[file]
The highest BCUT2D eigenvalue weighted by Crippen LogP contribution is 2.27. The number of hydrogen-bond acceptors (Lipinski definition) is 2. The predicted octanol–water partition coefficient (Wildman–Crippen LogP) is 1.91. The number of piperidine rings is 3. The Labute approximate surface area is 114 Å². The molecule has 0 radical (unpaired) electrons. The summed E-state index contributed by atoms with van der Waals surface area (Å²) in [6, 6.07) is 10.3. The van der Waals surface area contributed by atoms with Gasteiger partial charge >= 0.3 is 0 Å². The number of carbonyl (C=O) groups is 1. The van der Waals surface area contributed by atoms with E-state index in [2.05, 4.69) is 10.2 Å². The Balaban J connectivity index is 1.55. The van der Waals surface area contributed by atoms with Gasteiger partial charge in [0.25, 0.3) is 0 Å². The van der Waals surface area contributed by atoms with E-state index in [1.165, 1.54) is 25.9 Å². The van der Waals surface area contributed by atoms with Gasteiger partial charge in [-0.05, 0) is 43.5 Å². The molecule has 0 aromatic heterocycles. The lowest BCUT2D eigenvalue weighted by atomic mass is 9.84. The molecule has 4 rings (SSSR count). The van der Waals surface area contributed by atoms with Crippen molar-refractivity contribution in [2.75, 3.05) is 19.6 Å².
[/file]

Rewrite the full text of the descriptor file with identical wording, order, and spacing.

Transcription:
The highest BCUT2D eigenvalue weighted by Crippen LogP contribution is 2.27. The number of hydrogen-bond acceptors (Lipinski definition) is 2. The predicted octanol–water partition coefficient (Wildman–Crippen LogP) is 1.91. The number of piperidine rings is 3. The Labute approximate surface area is 114 Å². The molecule has 0 radical (unpaired) electrons. The summed E-state index contributed by atoms with van der Waals surface area (Å²) in [6, 6.07) is 10.3. The van der Waals surface area contributed by atoms with Gasteiger partial charge >= 0.3 is 0 Å². The number of carbonyl (C=O) groups is 1. The van der Waals surface area contributed by atoms with E-state index in [2.05, 4.69) is 10.2 Å². The Balaban J connectivity index is 1.55. The van der Waals surface area contributed by atoms with Gasteiger partial charge in [0.25, 0.3) is 0 Å². The van der Waals surface area contributed by atoms with E-state index in [1.165, 1.54) is 25.9 Å². The van der Waals surface area contributed by atoms with Gasteiger partial charge in [-0.05, 0) is 43.5 Å². The molecule has 0 aromatic heterocycles. The lowest BCUT2D eigenvalue weighted by atomic mass is 9.84. The molecule has 4 rings (SSSR count). The van der Waals surface area contributed by atoms with Crippen molar-refractivity contribution in [2.75, 3.05) is 19.6 Å².